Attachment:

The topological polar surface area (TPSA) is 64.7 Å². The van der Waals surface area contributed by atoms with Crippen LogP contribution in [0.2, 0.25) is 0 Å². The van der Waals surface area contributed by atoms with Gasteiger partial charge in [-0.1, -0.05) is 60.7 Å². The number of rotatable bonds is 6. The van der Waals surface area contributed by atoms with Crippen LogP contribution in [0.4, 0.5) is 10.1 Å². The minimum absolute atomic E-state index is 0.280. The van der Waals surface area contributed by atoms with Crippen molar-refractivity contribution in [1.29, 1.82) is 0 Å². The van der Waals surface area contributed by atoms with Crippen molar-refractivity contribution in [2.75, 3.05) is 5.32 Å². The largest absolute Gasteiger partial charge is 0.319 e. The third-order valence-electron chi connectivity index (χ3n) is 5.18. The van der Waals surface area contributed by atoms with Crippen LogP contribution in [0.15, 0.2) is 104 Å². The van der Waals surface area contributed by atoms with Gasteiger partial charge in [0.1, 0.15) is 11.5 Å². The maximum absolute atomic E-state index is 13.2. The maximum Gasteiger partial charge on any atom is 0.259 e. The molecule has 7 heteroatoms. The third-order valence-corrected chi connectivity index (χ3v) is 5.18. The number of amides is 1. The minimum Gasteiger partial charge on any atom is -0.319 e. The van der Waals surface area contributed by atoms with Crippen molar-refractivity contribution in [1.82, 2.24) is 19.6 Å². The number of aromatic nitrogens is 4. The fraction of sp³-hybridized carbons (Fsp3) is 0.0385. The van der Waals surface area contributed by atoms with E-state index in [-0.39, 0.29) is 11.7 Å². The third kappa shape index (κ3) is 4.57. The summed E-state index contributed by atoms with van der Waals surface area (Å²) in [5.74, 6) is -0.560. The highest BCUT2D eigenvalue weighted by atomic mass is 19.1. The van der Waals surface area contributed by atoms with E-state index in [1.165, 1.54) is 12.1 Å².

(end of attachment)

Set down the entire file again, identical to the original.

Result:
The topological polar surface area (TPSA) is 64.7 Å². The van der Waals surface area contributed by atoms with Crippen LogP contribution in [0.2, 0.25) is 0 Å². The van der Waals surface area contributed by atoms with Gasteiger partial charge in [-0.1, -0.05) is 60.7 Å². The number of rotatable bonds is 6. The van der Waals surface area contributed by atoms with Crippen LogP contribution in [0.4, 0.5) is 10.1 Å². The minimum absolute atomic E-state index is 0.280. The van der Waals surface area contributed by atoms with Crippen molar-refractivity contribution in [1.29, 1.82) is 0 Å². The van der Waals surface area contributed by atoms with Crippen molar-refractivity contribution in [2.75, 3.05) is 5.32 Å². The largest absolute Gasteiger partial charge is 0.319 e. The third-order valence-electron chi connectivity index (χ3n) is 5.18. The van der Waals surface area contributed by atoms with Crippen LogP contribution in [0.15, 0.2) is 104 Å². The van der Waals surface area contributed by atoms with Gasteiger partial charge in [0.1, 0.15) is 11.5 Å². The maximum absolute atomic E-state index is 13.2. The maximum Gasteiger partial charge on any atom is 0.259 e. The molecule has 7 heteroatoms. The third-order valence-corrected chi connectivity index (χ3v) is 5.18. The number of amides is 1. The minimum Gasteiger partial charge on any atom is -0.319 e. The van der Waals surface area contributed by atoms with Crippen molar-refractivity contribution in [1.82, 2.24) is 19.6 Å². The number of aromatic nitrogens is 4. The fraction of sp³-hybridized carbons (Fsp3) is 0.0385. The van der Waals surface area contributed by atoms with E-state index in [-0.39, 0.29) is 11.7 Å². The third kappa shape index (κ3) is 4.57. The summed E-state index contributed by atoms with van der Waals surface area (Å²) in [5.74, 6) is -0.560. The highest BCUT2D eigenvalue weighted by atomic mass is 19.1. The van der Waals surface area contributed by atoms with E-state index in [1.165, 1.54) is 12.1 Å².